Jellyfish and Mermaids

Laurie Ingram Sibley

“But I need a man,” Emma sang, Broadway-style, as they arrived back at their beach towels. “And my heart is set on him.”

Sherilynn turned her back on the—admittedly gorgeous—lifeguard. “You’ve already dragged me past him twice.”

“Third time’s the charm?”

“Sorry, Em. The waves are calling to me.” Emma might have come to the beach for the male population, but Sherilynn wanted to feel the power of the ocean.

Maybe she was part mermaid like her father had always claimed. Let me see your toes, he’d teased, tugging on a salt-stiff lock of her hair. Have they turned into a fishtail yet?

Now Emma squealed at the cold water, but Sherilynn plowed boldly through the crashing surf. She turned her back to a frothy wave as it thundered past and then continued out to where they were just beginning to curl. She dolphin-dove through another, feeling the silent rumble as it surged over her.

The ancient dance of moon and tides and ocean magic dragged her out a little deeper, and she began to swim. The wave rose over her and then rushed—with her cocooned inside—all the way back to shore. 

“Ready for a stroll?” Emma called. Sherilynn laughed and raced back out.

Ever since her father’s death, she’d kept her heart clamped tightly shut, like a clamshell around a pearl. But something about being tossed by the whims of the ocean again had that clamshell loosening its grip. Maybe it was time to let God cradle her heart like a wave—the ride could be rough and wild, but it was filled with glory.

Twenty exhilarating minutes later, Sherilynn paused in the shallow water to check in with her friend. Emma grabbed her arm. “Is he looking at me? You’d be proud—I haven’t turned around to check once.”

Sherilynn raised her eyes to the beach to see that Emma had stationed herself squarely in front of the lifeguard stand. “Riiiight.”

“Okay, I glanced a few times.”

Sherilynn tilted her head, waiting for the rest of the story.

Emma propped a hand on her hip. “Fine. I tried sitting here looking relaxed and available, but a big wave attacked me, and I had to go back to my bag to comb my hair. But since then, I’ve just been standing here.”

“Come body surf with me. Have some fun!”

“This is fun,” Emma insisted. “Now, let’s think of a good way to get his attention!”

“How about we let him do his job and we—”

A searing pain like an electric shock suddenly stabbed through Sherilynn’s leg. She gasped and staggered, then sank down into the water.

“Ooh! Fake drowning!” Emma clapped. “Excellent plan! Should I call for help?”

Sherilynn groaned, clutching her calf.

A shadow fell across her, and a large, warm hand landed on her shoulder. “You all right?”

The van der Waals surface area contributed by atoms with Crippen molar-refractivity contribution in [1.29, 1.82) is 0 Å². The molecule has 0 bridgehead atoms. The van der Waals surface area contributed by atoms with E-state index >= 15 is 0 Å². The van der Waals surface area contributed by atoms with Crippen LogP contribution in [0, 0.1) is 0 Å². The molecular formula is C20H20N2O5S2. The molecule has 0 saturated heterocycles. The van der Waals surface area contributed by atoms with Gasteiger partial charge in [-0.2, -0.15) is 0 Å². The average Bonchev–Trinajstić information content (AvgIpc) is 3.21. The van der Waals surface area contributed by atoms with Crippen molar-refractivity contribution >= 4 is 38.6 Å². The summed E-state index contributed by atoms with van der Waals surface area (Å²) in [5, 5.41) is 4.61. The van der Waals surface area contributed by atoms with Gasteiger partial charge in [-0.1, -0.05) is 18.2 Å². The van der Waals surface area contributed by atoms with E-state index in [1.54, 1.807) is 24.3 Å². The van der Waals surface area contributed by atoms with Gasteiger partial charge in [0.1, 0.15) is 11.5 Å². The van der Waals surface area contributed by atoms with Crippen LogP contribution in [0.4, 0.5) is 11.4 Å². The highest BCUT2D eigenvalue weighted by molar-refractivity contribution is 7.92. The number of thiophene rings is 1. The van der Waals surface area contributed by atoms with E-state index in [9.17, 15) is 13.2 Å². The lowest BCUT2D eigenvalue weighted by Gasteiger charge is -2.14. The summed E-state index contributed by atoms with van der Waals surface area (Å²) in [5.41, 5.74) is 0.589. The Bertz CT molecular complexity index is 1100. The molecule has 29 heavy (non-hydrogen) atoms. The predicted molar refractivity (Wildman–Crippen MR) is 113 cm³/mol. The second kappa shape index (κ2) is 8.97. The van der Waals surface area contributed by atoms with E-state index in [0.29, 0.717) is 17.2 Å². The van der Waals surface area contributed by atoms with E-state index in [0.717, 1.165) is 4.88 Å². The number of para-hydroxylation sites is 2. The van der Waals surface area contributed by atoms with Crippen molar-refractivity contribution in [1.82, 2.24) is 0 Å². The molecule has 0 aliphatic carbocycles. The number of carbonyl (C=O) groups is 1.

She turned her head and saw tan, muscular legs in red swimming trunks. Great. Such an attractive way to catch his eye.

“Jellyfish,” she bit out.

“Jellyfish?” Emma yanked one foot out of the water and then the other, hopping a few steps closer to the shore. “Is it on me—I mean, you? Can you walk?”

Before she could answer, the lifeguard placed one arm under her knees and the other behind her back. He lifted her easily, and if pain hadn’t been radiating through her leg with each beat of her heart, she might have enjoyed it. Actually, if the pain level was any indication, her heart did seem to be pulsing more energetically than before.

He carried her to her towel and set her down to study the raised, red, whiplike mark on her calf. He unclipped a radio from his trunks. “O’Keefe, can you cover Stand 8? And bring the jellyfish sting kit.”

Emma hovered. “What can I do?”

“Well, they say one thing helps better than anything else,” the lifeguard said, his face serious.



Emma’s face blanched, and Sherilynn grinned despite the throbbing in her calf. 

“It takes a very special friend to pee on her friend’s leg,” he went on, eyes twinkling now. 

Emma looked doubtful that she was that kind of friend. 

The lifeguard rested his hand on Sherilynn’s knee. “The pain gets worse before it gets better, but it does get better.”

A rescue jeep pulled up to the lifeguard stand, and another man in red trunks hopped out. “Here you go, Ben.”

“One for each of us,” Emma mouthed over the first lifeguard’s—Ben’s—head, eyes widening. At Sherilynn’s nodding eyeroll, she trotted after the new guy.

Wry amusement flickered on Ben’s face.

“She’s easily sidetracked,” Sherilynn agreed.

He handed over ibuprofen and a water bottle and then pulled out a squirt bottle. “Vinegar to dull the pain.” He drizzled it slowly over the sting mark. “Beats urine any day. And baking soda.”

But instead of applying it to her leg, he scooped sand into a hill with a hole at the top. Surprised, Sherilynn watched him shake in some baking soda and shoot a stream of vinegar in after it. The sandy volcano erupted, rivulets of foam rushing down the sides. 

Ben shrugged broad shoulders. “It distracts the little kids from the pain.”

“Works on big ones, too.”

“I couldn’t take my eyes off you out there.” Ben caught himself. “Uh, I mean, in case you had any trouble.”

“I guess it’s only fair. Since we were stalking you first.”

“Really, though. I haven’t seen someone truly enjoy the ocean like that in a long time. You must be part mermaid.”

Sherilynn’s heart rocked gently over an ocean swell. Ben was an even better diversion than his sand volcano.

He reached out to help her to her feet. “I’m on break in a bit.” He still clasped her hand. “I’d love to join you out there.”

“I’d like that.” She squeezed his fingers. “After all, we stalkers have to stick together.”

Laurie Sibley
Laurie Ingram Sibley is a pastor’s wife and mom of three. She and her family live in South Carolina where they’re planting a cross-cultural church. Laurie homeschools and does freelance editing and proofreading. If that doesn’t keep her busy enough, she squeezes in pockets of time to write inspirational romance.

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